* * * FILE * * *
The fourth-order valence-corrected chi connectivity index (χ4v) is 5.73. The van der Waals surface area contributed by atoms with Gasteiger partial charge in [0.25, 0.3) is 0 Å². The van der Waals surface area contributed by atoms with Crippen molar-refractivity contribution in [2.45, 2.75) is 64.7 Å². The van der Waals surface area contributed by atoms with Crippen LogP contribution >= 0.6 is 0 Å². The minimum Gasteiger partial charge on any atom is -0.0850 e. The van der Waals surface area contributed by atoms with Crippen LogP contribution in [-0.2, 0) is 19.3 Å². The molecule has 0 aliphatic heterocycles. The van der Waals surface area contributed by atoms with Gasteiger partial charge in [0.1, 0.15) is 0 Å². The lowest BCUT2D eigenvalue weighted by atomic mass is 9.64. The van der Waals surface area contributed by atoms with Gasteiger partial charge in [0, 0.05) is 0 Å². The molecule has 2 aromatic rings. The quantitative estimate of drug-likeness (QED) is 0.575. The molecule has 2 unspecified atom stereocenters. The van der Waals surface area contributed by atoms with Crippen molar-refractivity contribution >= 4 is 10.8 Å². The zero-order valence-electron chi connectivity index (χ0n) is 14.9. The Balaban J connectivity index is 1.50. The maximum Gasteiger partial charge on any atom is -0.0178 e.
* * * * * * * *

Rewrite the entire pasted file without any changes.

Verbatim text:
The fourth-order valence-corrected chi connectivity index (χ4v) is 5.73. The van der Waals surface area contributed by atoms with Gasteiger partial charge in [0.25, 0.3) is 0 Å². The van der Waals surface area contributed by atoms with Crippen molar-refractivity contribution in [2.45, 2.75) is 64.7 Å². The van der Waals surface area contributed by atoms with Crippen LogP contribution >= 0.6 is 0 Å². The minimum Gasteiger partial charge on any atom is -0.0850 e. The van der Waals surface area contributed by atoms with Crippen LogP contribution in [-0.2, 0) is 19.3 Å². The molecule has 0 aliphatic heterocycles. The van der Waals surface area contributed by atoms with Gasteiger partial charge in [0.1, 0.15) is 0 Å². The lowest BCUT2D eigenvalue weighted by atomic mass is 9.64. The van der Waals surface area contributed by atoms with Gasteiger partial charge in [0, 0.05) is 0 Å². The molecule has 2 aromatic rings. The quantitative estimate of drug-likeness (QED) is 0.575. The molecule has 2 unspecified atom stereocenters. The van der Waals surface area contributed by atoms with Crippen molar-refractivity contribution >= 4 is 10.8 Å². The zero-order valence-electron chi connectivity index (χ0n) is 14.9. The Balaban J connectivity index is 1.50. The maximum Gasteiger partial charge on any atom is -0.0178 e.